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Feather River Bulletin
Quincy, California
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December 16, 2015     Feather River Bulletin
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December 16, 2015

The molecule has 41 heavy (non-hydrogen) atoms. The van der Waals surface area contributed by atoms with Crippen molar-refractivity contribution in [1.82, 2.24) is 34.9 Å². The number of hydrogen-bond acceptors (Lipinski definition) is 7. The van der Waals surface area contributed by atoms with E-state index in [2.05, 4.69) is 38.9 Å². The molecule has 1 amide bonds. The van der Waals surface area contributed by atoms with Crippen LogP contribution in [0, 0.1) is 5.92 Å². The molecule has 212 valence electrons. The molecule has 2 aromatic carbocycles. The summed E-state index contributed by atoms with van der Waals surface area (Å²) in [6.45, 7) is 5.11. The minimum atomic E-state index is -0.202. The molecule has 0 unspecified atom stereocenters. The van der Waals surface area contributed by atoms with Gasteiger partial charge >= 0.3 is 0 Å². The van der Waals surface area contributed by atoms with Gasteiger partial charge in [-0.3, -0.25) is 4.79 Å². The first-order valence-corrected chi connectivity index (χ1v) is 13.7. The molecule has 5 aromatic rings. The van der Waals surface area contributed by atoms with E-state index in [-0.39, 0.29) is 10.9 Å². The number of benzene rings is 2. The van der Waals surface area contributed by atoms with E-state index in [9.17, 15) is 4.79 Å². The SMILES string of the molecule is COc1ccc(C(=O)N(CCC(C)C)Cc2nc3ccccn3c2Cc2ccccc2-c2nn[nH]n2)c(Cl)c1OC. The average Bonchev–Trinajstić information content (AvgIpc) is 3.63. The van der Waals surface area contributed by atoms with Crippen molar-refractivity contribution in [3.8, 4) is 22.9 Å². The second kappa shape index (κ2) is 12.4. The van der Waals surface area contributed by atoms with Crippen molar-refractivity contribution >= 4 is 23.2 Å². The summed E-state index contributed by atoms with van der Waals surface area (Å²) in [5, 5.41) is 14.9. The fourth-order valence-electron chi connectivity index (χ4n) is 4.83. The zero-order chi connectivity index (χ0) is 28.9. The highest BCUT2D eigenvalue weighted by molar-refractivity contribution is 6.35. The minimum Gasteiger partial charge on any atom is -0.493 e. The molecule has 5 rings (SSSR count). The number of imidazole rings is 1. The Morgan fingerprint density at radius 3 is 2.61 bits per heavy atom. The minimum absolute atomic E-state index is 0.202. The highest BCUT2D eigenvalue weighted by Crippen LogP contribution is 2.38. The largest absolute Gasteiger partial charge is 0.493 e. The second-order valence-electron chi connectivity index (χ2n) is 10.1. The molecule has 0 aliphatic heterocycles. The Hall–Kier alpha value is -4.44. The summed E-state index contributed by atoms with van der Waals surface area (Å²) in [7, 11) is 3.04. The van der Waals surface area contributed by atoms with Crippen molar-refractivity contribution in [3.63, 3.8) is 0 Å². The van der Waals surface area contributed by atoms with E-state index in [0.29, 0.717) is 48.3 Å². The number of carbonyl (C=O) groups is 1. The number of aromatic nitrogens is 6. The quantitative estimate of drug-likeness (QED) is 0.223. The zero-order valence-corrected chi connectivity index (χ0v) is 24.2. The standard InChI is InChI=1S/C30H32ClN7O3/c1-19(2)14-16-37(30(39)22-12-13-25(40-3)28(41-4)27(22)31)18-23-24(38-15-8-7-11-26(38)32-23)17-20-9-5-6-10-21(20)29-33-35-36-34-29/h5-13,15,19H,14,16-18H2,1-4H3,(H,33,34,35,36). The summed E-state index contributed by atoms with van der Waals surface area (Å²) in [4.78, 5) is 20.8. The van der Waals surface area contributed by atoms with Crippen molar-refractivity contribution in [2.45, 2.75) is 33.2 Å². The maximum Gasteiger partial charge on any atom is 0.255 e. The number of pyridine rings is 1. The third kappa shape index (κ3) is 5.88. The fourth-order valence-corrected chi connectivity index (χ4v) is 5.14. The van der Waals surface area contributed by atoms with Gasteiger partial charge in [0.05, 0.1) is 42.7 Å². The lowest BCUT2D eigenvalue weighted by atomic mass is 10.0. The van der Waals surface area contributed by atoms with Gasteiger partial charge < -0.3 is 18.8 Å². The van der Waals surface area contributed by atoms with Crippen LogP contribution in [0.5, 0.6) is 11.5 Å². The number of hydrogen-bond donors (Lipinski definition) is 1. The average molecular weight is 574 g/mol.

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8B Wednesday, Dec. 16, 2015 Bulletin, Record, Progressive, Reporter Dan McDonald Managing Editor dmcdonald@plumasnews.com According to sources at the North Pole, Santa Claus is scheduled to be in the Plumas County area late Christmas Eve or in the early morning hours Christmas Day. "As of now, that's what I'm seeing on Santa's schedule," said Larry Kringle, an elf who works as Santa's chief spokesman. "Santa tries to keep his exact arrival time flexible. He knows when you are sleeping and he knows if you're awake. If children are asleep, he might try to arrive a little sooner." Kids who want to track Santa's progress can go to the Plumasnews.com website beginning Dec. 22. Feather Publishing will have a link to Prior to Christmas Eve, the the North American website features a look at Aerospace Defense Santa's North Pole Village. Command's Santa Tracker The site includes a holiday website, countdown, games, activities This marks the 60th year and more. that NORAD has been Before Santa takes off on following Santa's progress by Christmas Eve, website satellite, visitors can watch Santa make preparations for his flight. Once Santa's sleigh is in the air, NORAD' s" Santa Cams" will stream videos on the website as Santa makes his way to various locations around the world. Santa was busy tuning up his sleigh, tending to reindeer and overseeing this year's toy production. So he wasn't available for comment. However, in a prepared statement he emailed to Feather Publishing last week, Claus said he was looking forward to dropping off gifts to Plumas County children. "Most of the kids have been really good this year," Santa said. "The 'naughty' list is very short, and the 'nice' list is extremely long. "Ho Ho Ho. It's going to be a Merry Christmas!" Break bad habits as if your life depends on it As we close in on the end of another year, many of us find ourselves in the process of taking stock of both the blessings in our lives as well as those behaviors we'd really like to change. I'm speaking of the thinking process that leads us to the most challenging of annual proclamations, the New Year's resolution. Regardless of Whether we formalize the process of resolving to change come the first of January, it's only natural for our minds to go to that place at this time of year. From ancient Babylonians and Romans to medieval knights, making pledges to improve behavior and amend mistakes on at least an annual basis has become common practice. As we get older and look back, it's easy for us to see a path littered with resolve that didn't quite play out. We can take at least some comfort in knowing that the inability to follow through on New Year's resolutions is a fairly typical American trait. - . : According to one 2014 poll by the University of Scranton psychology department, a good majority of people, 71 percent of participants to be exact, were able to hold to their annual promises for the first two weeks. Six months later, less than 50 percent of those surveyed had been able to hold on to their resolutions. Why do we break these promises we feel so compelled to make? Specifically, I'm thinking of resolutions that are a reminder C-FORCE HEALTH AND FITNESS CHUCK NORRIS info@creators.com and recognition of bad and unhealthy behavior that is hurting us. Year after year, the leading causes of death continue to have a strong association with bad habits. It is why so many of the leading causes of death in the U.S. are considered preventable. According to a report from the Institute for Health Metrics and Evaluation at the University of Washington, many of the main culprits in ruining our health consistently remain the same -- smoking, poor diet and a lack of exercise. We may worry about pollution and harmful chemicals in the air and water a bgll that I rang inmY most recent colur n), Sut studies of the major causes of death continue to confirm what we have the most trouble confronting-- when it comes to our health, to a large extent, we continue to be our own worst enemy. According to the World Health Organization, chronic diseases are the major cause of death and disability worldwide. The total number of people dying from chronic diseases is double that of all infectious diseases. A small set of common risk factors is responsible for most of them. These factors can be modified and are the same for both men and women. Care to guess what they are? Unhealthy diet, physical inactivity and tobacco use. Without action to address the causes, deaths from chronic disease are estimated to increase by 17 percent over the next 10 years. Experts have long recognized that social and physical environments play large roles in fueling poor habits. For example, when a behavior is socially accepted or considered desirable, people tend to reconcile the fact that it's bad for them with the idea that "everybody's doing it." It's also been demonstrated that people who are better at processing numbers look at the same information quite differently than people not particularly number-minded. Some people are inclined to rely more on fear than actual hard evidence in prompting their actions. For many, their emotions act as guiding lights in i the choices they make. In fact, some neuroscience experts will tell you that most people tend to make even some of the most important decisions based on emotion, and then rationalize them with logic. Complicating things even further is the fact that "couch potatoes" might be glued to the TV by external factors more than a lack of desire to be healthy. "We tell people they need to become physically active, but in certain neighborhoods if you get out and go for a walk you could be putting yourself in harm's way from either traffic that's not well controlled or other kinds of things like violence in your neighborhood," says Andrea Gielen of the Johns Hopkins University Bloomberg School of Public Health. For its study, the University of Washington team put together a list of 14 dietary bad habits that can kill people, and found they factored into 21 percent ofall deaths globally. They include eating too much red meat and sugary drinks and not eating enough fruits, vegetables and whole grains. Unfortunately, there exists no vaccine to treat bad behavior as people continue to undertake lifestyle risks. It seems that facts have little bearing on how far too many people feel about their habits and the idea of making a commitment to change them. So we are left to wonder what strategies might help us to be more successful. It seems clear that coming up with successful pro-health campaigns requires more research and implementing multiple strategies that speak to different people; And al o resolving to do.uble down on the efforts to reach people and change bad behavior before it's too late. Write to Chuck Norris (info@creators.com) with your questions a bout health and fitness. Copyright 2015 Chuck Norris Distributed by creators.com. Cappi is a neutered domestic short-haired male, white and orange, about 3 years old. These black domestic short hair kittens need a home for the holidays. Our office hours are Monday, Tuesday, Wednesday and Friday 8am-5pm. Saturday viewing is by appointment only. Office hours are subject to change due to staffing; calling prior to visiting shelter is recommended. All potential adopters must complete an adoption consultation form and be approved prior to adoption. Adoption fees are $10.00 for dogs and cats, license fee for dogs is $15.00 per year. Sponsored by: -1LJ INCY DRUG STORE E_~T 1875 Your local downtown full service 283-0480 pnarmacy For More Information or to View More Pets, including veterinary compounding Visit Us at www.petfinder.com To send a legal: typese To send an advertisement: mail@plumasnews.com LETTERS, from page 7B on to the truth. I am admonished to hate sin, yet love my fellow man. Yet spiritual things are foolishness to those that are perishing. Because of sin, we are all born to die and then the judgment. It does no one any good to call others haters. God alone is our judge and knows our heart. What better love can you show a man, than the err of his ways, while he pours wrath on your head. There is a man who said, "I am the way, the truth and the light... No one comes to the Father except by me." His forgiveness is for all. But it starts with a repentant heart. Mark McBride Portola Stop funding terror It blows me away that the same president who recently demonized all law enforcement can sound like an angel announcing that his administration supports the Syrian people and their right to a democratic election. What Mr. Obama means is that he (as current puppet) and the NATO powers support the "rebels" (who have progressed from knives to saws for beheading). And if there are elections, the "rebels" wilt hopefully win, ensuring Sharia law and an extremist breeding ground. We should support the brave Syrian people who are being deluged by paid murderers, funded mainly by USA and Saudi Arabia. It is incorrect to paint all Muslims as dangerous. Ask a Syrian who has probably lost family and has left his job to join a militia to protect his sovereign country from FSA, A1 Nusra, ISIL what he thinks about extremists. And after that, thank him for helping the SAA to rid the earth of over 100,000 Muslim extremists. Pray for his family, because he has been made a scapegoat of at the behesf 0f thenation breaking NATO& co. Terrorism never had to proliferate. But it's a great proxy method of destroying or disrupting countries not in line with IMF privatization. Our OPEC buddy with mutual disdain for Iran and Russia, Saudi Arabia, has backed extremists to the tune of $500 billion since Iraq. Their bin Laden conspired to make war with America. So when the next domestic terror attack happens, don't blame all Muslims, blame your leaders for funding Muslim extremists and being best buds with stone age Saudi Arabia. Go Putin. Robert Milne Clio A Wonderful Life "You're worth more dead than alive," Mr. Potter (played by Lionel Barrymore) told George Bailey (played by James Stewart) in the 1947 Frank Capra film: "It's a Wonderful Life." One of last week's letters served as a reminder to watch a seasonal favorite. After George gets help from an angel to see what his hometown would be like if he had never been born, he's delighted to be alive and jogs along snow-covered streets. He passes Mr. Potter's house and calls out a joyous "Merry Christmas Mr. Potter," to which Mr. Potter replies, "and a Happy New Year to you, in jail." Hope I haven't,, spoiled the movie's ending for anyone. Gene Nielsen Crescent Mills Don't be in denial A previous letter to the editor regarding local anti-Americanism was clairvoyant. See how San Bernardino never saw what was coming? Some neighbors of the terrorists were suspicious and did nothing. Political correctness kills. The terrorists didn't object to a Christmas Party. They planned this attack in advance; for Allah's sake. They planned to detonate homemade bombs; a dozen or more. God may not seem to be on the earth right now, but he is in every patriot's heart that carries a gun to protect innocent civilians and their families. Cops ran toward the shooters, not a bunch of college students or bigots that hate Christens. Funny how the minute we learned it was Islamic terrorism, the left's gun-control narrative doesn't work. In fact, it's inexorably insulting. Immediately the president and Hillary Clinton want to disarm America when there is blood in the streets. Why? Think people. Don't be in denial, this is Islamic domestic terrorism. Add this up ... The 9/11 hijackers were Muslim, the Fort Hood gunman was Muslim, the Boston bombers were Muslim, the Chattanooga gunman was Muslim, the Paris assailants were it Muslim, and the San Bernardino shooters were Muslim. Which one word is repeated in the previousi sentence? Hello? 1 This is not the time to elect I a politically correct, pacifist, like Hillary Clinton. She would deny you your AR-15s. This isn't about guns, it's about a group of Muslim radicals that hate you and your way of life. If you don't take back your God given freedoms you will be slaves for those that want to control you. Close the borders for two years. Clean out the rats that are here by forcing background checks on all illegals and student or work visa holders. President Jimmy Carter used "profiling"; Roosevelt (another Democrat) did during WWII. Trent Saxton Lake Davis Where do ! turn for hel Bullied? Harassed? At the End of Your Rope? The Plumas-Sierra Crisis Line at: 53O-283-4333 1-877-332-2754 for information & referrals. Text: Here2Help to 72727 A program of Plumas Crisis Intervention & Resource Center [ Up't'the'minute1 forecast and road conditions at plumasnews.com t